Not that I shouldn’t continue redefining “progress” while I’m at it. Doing these blog posts and meditating during what is normally my writing time is the opposite of what I’d consider progress, but it’s going to help me in the long run by making it easier for me to write. At the very least, I should have more mental energy for writing if I’m not trying to make my way through or around my current mental knot.

This whole “self-value” thought process wound up being very productive. Apparently, I value other people at a minimum level based on the fact that they are a Human and all Humans are worth a certain amount of respect because they’re Humans. However, I don’t extend this value to myself when it comes to considering my own value. I know the reasoning behind that (or lack thereof) is tied up in a lot of the issues I’m working through, but I know one of my defenses against self-destructive thoughts was to always have something that I was doing that I felt must go on. These days, I don’t need that defense any longer, but I seem pretty stuck with the instinctive need for some life-affirming task.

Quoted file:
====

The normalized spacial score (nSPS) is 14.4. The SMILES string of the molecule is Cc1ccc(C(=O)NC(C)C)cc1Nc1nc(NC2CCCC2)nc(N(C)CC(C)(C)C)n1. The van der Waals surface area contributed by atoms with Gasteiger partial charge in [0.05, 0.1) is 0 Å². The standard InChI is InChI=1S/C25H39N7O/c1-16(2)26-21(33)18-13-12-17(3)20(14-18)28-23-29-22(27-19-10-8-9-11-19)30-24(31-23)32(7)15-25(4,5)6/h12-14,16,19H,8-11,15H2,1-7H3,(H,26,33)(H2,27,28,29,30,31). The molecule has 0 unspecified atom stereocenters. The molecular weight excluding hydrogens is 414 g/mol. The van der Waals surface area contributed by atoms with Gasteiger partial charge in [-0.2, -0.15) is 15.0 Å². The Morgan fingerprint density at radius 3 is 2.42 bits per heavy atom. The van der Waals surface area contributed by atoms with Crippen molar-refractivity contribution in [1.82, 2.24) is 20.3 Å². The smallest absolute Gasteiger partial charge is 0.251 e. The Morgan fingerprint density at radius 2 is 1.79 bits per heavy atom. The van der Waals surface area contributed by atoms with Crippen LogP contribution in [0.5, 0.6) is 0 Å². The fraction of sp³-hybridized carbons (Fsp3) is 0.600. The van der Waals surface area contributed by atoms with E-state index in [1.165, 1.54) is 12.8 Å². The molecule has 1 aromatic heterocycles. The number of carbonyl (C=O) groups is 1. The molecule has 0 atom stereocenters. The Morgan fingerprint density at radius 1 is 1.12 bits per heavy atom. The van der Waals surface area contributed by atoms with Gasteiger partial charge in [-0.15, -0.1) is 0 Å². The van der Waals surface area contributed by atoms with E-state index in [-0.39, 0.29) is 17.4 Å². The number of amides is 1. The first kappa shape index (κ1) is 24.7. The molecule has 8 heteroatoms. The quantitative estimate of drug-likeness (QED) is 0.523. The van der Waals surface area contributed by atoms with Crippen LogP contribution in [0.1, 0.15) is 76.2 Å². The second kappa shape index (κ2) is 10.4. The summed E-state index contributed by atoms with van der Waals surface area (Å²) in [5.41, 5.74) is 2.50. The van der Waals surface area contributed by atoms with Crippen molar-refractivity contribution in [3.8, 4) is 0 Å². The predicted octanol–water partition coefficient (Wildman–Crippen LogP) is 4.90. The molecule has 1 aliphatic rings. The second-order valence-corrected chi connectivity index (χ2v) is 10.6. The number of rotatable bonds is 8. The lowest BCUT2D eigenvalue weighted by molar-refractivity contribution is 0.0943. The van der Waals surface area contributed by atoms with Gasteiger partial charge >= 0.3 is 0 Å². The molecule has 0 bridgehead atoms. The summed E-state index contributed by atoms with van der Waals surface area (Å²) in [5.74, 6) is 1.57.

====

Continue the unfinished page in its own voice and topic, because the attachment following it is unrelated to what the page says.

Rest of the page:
I used to write almost every day when I was in high school. I dropped off a bit during college, but my senior year and the year after college saw me writing so much that I’m pretty sure I wrote more during those two years than in all the rest of the years of my life put together, excluding the one that started November 1st, 2017. These past seven months of writing would put my current record-holding years to shame. I’m writing an average of 1000 words a day and I’m pretty sure I’ll pass my two-year record sometime in July. If I go add up all my words, anyway.